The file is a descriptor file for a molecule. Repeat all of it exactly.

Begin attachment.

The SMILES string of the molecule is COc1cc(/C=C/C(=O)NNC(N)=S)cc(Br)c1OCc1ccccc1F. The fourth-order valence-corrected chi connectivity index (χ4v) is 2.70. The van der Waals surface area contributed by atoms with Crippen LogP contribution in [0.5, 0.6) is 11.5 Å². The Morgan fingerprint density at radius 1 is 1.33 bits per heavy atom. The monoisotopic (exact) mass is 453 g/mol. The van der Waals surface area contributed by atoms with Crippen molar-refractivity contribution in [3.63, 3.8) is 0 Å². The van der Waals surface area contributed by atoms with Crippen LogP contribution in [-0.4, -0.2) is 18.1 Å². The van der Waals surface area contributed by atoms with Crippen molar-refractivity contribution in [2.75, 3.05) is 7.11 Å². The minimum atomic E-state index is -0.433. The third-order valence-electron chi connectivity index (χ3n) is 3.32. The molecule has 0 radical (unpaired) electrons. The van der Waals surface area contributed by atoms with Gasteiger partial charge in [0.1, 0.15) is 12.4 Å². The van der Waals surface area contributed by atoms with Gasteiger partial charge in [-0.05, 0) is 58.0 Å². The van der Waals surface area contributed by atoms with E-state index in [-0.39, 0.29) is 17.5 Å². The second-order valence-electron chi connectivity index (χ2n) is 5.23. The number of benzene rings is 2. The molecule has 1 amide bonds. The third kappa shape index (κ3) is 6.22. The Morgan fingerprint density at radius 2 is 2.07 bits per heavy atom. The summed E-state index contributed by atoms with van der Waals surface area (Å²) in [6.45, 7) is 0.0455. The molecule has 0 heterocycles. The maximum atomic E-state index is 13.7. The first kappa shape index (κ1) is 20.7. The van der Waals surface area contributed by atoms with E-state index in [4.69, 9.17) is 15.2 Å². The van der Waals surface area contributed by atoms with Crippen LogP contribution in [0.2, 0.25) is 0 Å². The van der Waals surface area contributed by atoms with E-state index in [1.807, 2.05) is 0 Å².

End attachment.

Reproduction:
The SMILES string of the molecule is COc1cc(/C=C/C(=O)NNC(N)=S)cc(Br)c1OCc1ccccc1F. The fourth-order valence-corrected chi connectivity index (χ4v) is 2.70. The van der Waals surface area contributed by atoms with Crippen LogP contribution in [0.5, 0.6) is 11.5 Å². The Morgan fingerprint density at radius 1 is 1.33 bits per heavy atom. The monoisotopic (exact) mass is 453 g/mol. The van der Waals surface area contributed by atoms with Crippen molar-refractivity contribution in [3.63, 3.8) is 0 Å². The van der Waals surface area contributed by atoms with Crippen LogP contribution in [-0.4, -0.2) is 18.1 Å². The van der Waals surface area contributed by atoms with Crippen molar-refractivity contribution in [2.75, 3.05) is 7.11 Å². The minimum atomic E-state index is -0.433. The third-order valence-electron chi connectivity index (χ3n) is 3.32. The molecule has 0 radical (unpaired) electrons. The van der Waals surface area contributed by atoms with Gasteiger partial charge in [0.1, 0.15) is 12.4 Å². The van der Waals surface area contributed by atoms with Gasteiger partial charge in [-0.05, 0) is 58.0 Å². The van der Waals surface area contributed by atoms with E-state index in [-0.39, 0.29) is 17.5 Å². The second-order valence-electron chi connectivity index (χ2n) is 5.23. The number of benzene rings is 2. The molecule has 1 amide bonds. The third kappa shape index (κ3) is 6.22. The Morgan fingerprint density at radius 2 is 2.07 bits per heavy atom. The summed E-state index contributed by atoms with van der Waals surface area (Å²) in [6.45, 7) is 0.0455. The molecule has 0 heterocycles. The maximum atomic E-state index is 13.7. The first kappa shape index (κ1) is 20.7. The van der Waals surface area contributed by atoms with E-state index in [4.69, 9.17) is 15.2 Å². The van der Waals surface area contributed by atoms with Crippen LogP contribution in [0.2, 0.25) is 0 Å². The van der Waals surface area contributed by atoms with E-state index in [1.807, 2.05) is 0 Å².